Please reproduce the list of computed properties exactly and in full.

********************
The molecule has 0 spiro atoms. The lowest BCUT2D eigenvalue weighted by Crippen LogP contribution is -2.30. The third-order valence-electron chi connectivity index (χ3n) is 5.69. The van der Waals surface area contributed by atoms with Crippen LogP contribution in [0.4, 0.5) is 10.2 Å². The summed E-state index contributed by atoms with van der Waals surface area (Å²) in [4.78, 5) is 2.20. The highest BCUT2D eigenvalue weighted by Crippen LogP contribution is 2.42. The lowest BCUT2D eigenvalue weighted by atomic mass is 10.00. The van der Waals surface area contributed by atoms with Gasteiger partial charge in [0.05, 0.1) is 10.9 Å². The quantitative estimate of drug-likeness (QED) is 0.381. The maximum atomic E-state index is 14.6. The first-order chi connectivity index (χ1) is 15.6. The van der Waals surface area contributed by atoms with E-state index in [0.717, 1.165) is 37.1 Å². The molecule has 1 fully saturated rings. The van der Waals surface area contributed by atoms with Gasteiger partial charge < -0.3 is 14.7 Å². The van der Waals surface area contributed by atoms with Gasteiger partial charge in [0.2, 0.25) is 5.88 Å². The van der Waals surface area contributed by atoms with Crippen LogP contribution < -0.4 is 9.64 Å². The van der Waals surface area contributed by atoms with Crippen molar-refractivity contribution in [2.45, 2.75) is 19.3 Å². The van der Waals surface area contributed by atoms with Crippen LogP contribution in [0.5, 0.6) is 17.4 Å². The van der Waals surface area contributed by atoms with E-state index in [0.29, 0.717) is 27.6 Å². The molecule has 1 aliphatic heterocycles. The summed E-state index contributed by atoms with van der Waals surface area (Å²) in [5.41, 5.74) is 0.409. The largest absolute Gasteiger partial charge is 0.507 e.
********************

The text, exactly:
The molecule has 0 spiro atoms. The lowest BCUT2D eigenvalue weighted by Crippen LogP contribution is -2.30. The third-order valence-electron chi connectivity index (χ3n) is 5.69. The van der Waals surface area contributed by atoms with Crippen LogP contribution in [0.4, 0.5) is 10.2 Å². The summed E-state index contributed by atoms with van der Waals surface area (Å²) in [4.78, 5) is 2.20. The highest BCUT2D eigenvalue weighted by Crippen LogP contribution is 2.42. The lowest BCUT2D eigenvalue weighted by atomic mass is 10.00. The van der Waals surface area contributed by atoms with Gasteiger partial charge in [0.05, 0.1) is 10.9 Å². The quantitative estimate of drug-likeness (QED) is 0.381. The maximum atomic E-state index is 14.6. The first-order chi connectivity index (χ1) is 15.6. The van der Waals surface area contributed by atoms with E-state index in [0.717, 1.165) is 37.1 Å². The molecule has 1 fully saturated rings. The van der Waals surface area contributed by atoms with Gasteiger partial charge < -0.3 is 14.7 Å². The van der Waals surface area contributed by atoms with Gasteiger partial charge in [0.2, 0.25) is 5.88 Å². The van der Waals surface area contributed by atoms with Crippen LogP contribution < -0.4 is 9.64 Å². The van der Waals surface area contributed by atoms with Crippen molar-refractivity contribution in [2.45, 2.75) is 19.3 Å². The van der Waals surface area contributed by atoms with Crippen LogP contribution in [0.5, 0.6) is 17.4 Å². The van der Waals surface area contributed by atoms with E-state index in [0.29, 0.717) is 27.6 Å². The molecule has 1 aliphatic heterocycles. The summed E-state index contributed by atoms with van der Waals surface area (Å²) in [5.41, 5.74) is 0.409. The largest absolute Gasteiger partial charge is 0.507 e.